It depends a bit on the definition of a "wing tip vortex".
If this is defined as just the local flow around the wing tip, it is too narrow to encompass all 3D effects and you are right.
If, however, the term "wing tip vortex" describes the beginning of the whole wake rollup process caused by downwash and sideways flow, then this does cause induced drag. The vorticity behind the wing cannot create drag anymore; this can only be done by things happening directly at the wing. But induced drag is spread over the whole wing and not restricted to its tips, so the "wing tip" part of the name is misleading.
In my view of the process, induced drag is caused by the gradual bending of the flow by the wing. By bending an already deflected flow further downwards, the reaction force must have a backwards component, which is induced drag. Note: No wing tip flow required for the explanation! But that is too simple, or pure 2D drag would also produce induced drag. In fact, the flow is first bent upwards ahead of the wing (induced angle of attack) so the bending happens not beginning with straight but upwards moving flow. Without the added downwash of the trailing vortices, all effects cancel out so only a vertical force is left. Add the downwash over the wing produced by the free vortices and - bingo! - the backward component is precisely the induced drag added in 3D flow.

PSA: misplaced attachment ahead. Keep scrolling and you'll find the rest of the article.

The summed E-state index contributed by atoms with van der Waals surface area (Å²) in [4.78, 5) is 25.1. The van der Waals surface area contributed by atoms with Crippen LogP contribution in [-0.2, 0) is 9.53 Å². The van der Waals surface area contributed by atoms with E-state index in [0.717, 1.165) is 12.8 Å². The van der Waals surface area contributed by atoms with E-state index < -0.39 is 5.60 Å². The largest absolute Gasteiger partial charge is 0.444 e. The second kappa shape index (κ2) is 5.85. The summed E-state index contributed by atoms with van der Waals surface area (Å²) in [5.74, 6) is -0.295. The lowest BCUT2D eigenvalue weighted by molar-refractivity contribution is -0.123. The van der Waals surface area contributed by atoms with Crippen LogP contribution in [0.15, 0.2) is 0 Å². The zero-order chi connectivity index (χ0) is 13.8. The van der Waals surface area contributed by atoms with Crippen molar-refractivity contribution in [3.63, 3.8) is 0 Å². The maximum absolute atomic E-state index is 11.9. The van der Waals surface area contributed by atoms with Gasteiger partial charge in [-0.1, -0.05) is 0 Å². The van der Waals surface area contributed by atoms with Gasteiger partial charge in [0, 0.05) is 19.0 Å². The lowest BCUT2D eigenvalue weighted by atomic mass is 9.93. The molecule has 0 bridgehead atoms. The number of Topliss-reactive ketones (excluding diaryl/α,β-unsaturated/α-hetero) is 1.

The often-heard explanation that the flow around the wingtips causes induced drag is much less helpful and similar to saying that wet streets cause rain. In the end, wingtip flow is only a reaction to local pressure differences, in the same way that the induced angle of attack is. And it is this pressure difference over the whole span which causes the flow to bend around the wing and be accelerated downwards. This downward movement then causes wake rollup and the wake vortices, which in turn start at the wingtip.
As to the "why" you are asking: In my opinion it is copying from others without fully understanding cause and effect.